3. It’s worth paying for an extended warranty
Some manufacturers and stores offer customers to pay a little more in return for a longer warranty period, which is not worth it.
It is a myth that a 4K television needs this additional guarantee. This is a more than sufficient term to amortize the investment in most cases or to reveal possible manufacturing defects that would be eligible for coverage under the TV warranty.
Also, it is unlikely that a TV will break down or fail after that period. We do not have data, but it is almost certain that the majority of devices endure much more without problems.
4. If it looks good, it sounds good
Affirming this and also believe that it is true is a serious mistake that can lead to a disastrous choice of your TV. That television has a good screen and offers an excellent image quality, in no case means that the audio system also shares that excellence.
In fact, in most cases, the sound is one of the Achilles heels of televisions. The main reason is the lack of physical space to integrate quality speakers. For this reason, it is common for thinner and more stylized high-end models to include an external soundbar.
Maybe the panel can be spectacular, but the sound needs to be tested to decide if it satisfies you. The best thing to do is to read some expert analyzes before taking the step since in the same store it will be difficult for you to know if the TV to which you have cast your eye sounds good or bad.
The HDR is a technology that has come to stay and will be gaining presence in models of all TV ranges. Currently, it is already present in many televisions, monitors and also in mobiles.
Surely it will end up standardizing when all manufacturers include it by default, something that does not happen for now. Like any new technology, each brand develops its interpretation of that technology, which during the last two years has increased different formats of HDR. Of course, all incompatible with each other.
Currently, there are five predominant HDR formats, so the ideal is that your TV covers the maximum number of HDR formats possible since it is useless to have the Dolby Vision system, if then the content is HDR of Technicolor.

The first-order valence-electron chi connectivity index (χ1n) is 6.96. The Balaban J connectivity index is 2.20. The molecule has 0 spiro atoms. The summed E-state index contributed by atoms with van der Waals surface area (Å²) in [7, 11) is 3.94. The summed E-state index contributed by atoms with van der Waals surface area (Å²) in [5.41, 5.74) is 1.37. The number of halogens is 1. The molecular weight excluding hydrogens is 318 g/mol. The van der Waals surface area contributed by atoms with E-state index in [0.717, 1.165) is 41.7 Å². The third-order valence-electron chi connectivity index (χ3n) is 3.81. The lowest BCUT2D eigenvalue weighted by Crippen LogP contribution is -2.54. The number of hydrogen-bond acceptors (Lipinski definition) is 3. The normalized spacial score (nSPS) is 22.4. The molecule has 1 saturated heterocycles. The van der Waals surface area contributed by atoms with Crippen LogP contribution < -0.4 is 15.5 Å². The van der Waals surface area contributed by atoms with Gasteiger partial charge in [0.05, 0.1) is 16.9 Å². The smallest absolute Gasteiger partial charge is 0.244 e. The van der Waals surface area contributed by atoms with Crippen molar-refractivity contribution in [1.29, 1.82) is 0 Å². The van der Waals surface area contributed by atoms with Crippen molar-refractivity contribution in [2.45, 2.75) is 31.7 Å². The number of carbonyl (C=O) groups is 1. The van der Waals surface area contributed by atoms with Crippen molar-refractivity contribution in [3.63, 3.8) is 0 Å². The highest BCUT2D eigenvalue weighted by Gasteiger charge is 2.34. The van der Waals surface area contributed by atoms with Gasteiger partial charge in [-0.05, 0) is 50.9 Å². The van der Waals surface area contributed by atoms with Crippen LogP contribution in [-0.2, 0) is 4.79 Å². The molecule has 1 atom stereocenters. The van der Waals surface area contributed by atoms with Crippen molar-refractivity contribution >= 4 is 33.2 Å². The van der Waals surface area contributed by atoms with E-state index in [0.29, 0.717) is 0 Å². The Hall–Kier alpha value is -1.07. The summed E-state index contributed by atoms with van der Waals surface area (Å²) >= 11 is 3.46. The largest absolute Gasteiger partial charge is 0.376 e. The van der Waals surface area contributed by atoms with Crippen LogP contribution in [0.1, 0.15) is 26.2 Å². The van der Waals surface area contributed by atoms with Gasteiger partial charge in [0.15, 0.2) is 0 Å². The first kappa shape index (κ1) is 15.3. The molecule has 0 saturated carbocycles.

If there is a strong candidate to become the reference standard in HDR, that is HDR 10. It is an open standard that all manufacturers can freely integrate, while for Dolby Vision or other standards it is necessary to pay a license and integrate certain hardware.
6. Any HDMI cable is going to serve you
There are many types of HDMI cables, from the cheapest to the most expensive, but not all will be used to send content to your brand new 4K TV. Some are going to give more problems than joys.
Here we explain more extensively what types of HDMI there are and how they differ. What is the best HDMI cable for an Ultra HD TV? It is the 2.0b standard, compatible with 4K and Dynamic HDR.
7. The 4K is not worth it yet
This is the myth about the most controversial 4K TVs and that most controversial is raising in bar gatherings among friends. Is it worth buying now or do we have to wait? Is a 4k tv worth it? The answer is a resounding depends.
However, although some have their doubts about it, what is clear is that TVs with 4K UHD resolution have already swept their counterparts in Full HD from the shelves, is even difficult to find a good Full HD TV. Even more so considering that currently, 4K Smart TVs have such an attractive price that only for that reason it is worth taking the step.
You can buy a good 4K TV for just 400 to 500 dollars, although if you wait, you will have a better one for the same price. There is already enough content to enjoy Ultra HD right now. YouTube already offer 4K content, so buying a 4K TV is not a crazy idea.